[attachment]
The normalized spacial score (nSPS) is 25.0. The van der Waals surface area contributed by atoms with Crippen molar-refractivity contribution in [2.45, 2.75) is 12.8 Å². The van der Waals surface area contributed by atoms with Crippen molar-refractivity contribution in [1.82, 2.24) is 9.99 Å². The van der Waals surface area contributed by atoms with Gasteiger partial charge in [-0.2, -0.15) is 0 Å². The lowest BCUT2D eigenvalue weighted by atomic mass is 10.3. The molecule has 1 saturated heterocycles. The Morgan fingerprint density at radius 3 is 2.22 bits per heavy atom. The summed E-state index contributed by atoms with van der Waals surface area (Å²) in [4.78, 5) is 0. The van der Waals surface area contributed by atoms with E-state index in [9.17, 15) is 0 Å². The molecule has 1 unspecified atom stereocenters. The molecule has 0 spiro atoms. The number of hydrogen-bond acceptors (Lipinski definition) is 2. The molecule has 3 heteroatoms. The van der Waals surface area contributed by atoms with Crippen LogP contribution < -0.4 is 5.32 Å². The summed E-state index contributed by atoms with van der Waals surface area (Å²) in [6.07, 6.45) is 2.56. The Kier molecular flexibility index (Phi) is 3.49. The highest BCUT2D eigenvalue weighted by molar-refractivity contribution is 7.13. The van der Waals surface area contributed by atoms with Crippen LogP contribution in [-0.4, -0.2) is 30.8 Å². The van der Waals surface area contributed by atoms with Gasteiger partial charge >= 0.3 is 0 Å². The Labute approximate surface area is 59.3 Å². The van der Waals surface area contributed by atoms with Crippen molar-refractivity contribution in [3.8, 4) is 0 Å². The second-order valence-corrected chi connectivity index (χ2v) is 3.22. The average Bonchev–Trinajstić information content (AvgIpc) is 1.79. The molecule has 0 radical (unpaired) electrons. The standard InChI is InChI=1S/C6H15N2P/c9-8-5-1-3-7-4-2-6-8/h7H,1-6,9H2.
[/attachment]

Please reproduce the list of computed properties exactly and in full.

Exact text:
The normalized spacial score (nSPS) is 25.0. The van der Waals surface area contributed by atoms with Crippen molar-refractivity contribution in [2.45, 2.75) is 12.8 Å². The van der Waals surface area contributed by atoms with Crippen molar-refractivity contribution in [1.82, 2.24) is 9.99 Å². The van der Waals surface area contributed by atoms with Gasteiger partial charge in [-0.2, -0.15) is 0 Å². The lowest BCUT2D eigenvalue weighted by atomic mass is 10.3. The molecule has 1 saturated heterocycles. The Morgan fingerprint density at radius 3 is 2.22 bits per heavy atom. The summed E-state index contributed by atoms with van der Waals surface area (Å²) in [4.78, 5) is 0. The van der Waals surface area contributed by atoms with E-state index in [9.17, 15) is 0 Å². The molecule has 1 unspecified atom stereocenters. The molecule has 0 spiro atoms. The number of hydrogen-bond acceptors (Lipinski definition) is 2. The molecule has 3 heteroatoms. The van der Waals surface area contributed by atoms with Crippen LogP contribution < -0.4 is 5.32 Å². The summed E-state index contributed by atoms with van der Waals surface area (Å²) in [6.07, 6.45) is 2.56. The Kier molecular flexibility index (Phi) is 3.49. The highest BCUT2D eigenvalue weighted by molar-refractivity contribution is 7.13. The van der Waals surface area contributed by atoms with Crippen LogP contribution in [-0.4, -0.2) is 30.8 Å². The van der Waals surface area contributed by atoms with Gasteiger partial charge >= 0.3 is 0 Å². The Labute approximate surface area is 59.3 Å². The van der Waals surface area contributed by atoms with Crippen molar-refractivity contribution in [3.8, 4) is 0 Å². The second-order valence-corrected chi connectivity index (χ2v) is 3.22. The average Bonchev–Trinajstić information content (AvgIpc) is 1.79. The molecule has 0 radical (unpaired) electrons. The standard InChI is InChI=1S/C6H15N2P/c9-8-5-1-3-7-4-2-6-8/h7H,1-6,9H2.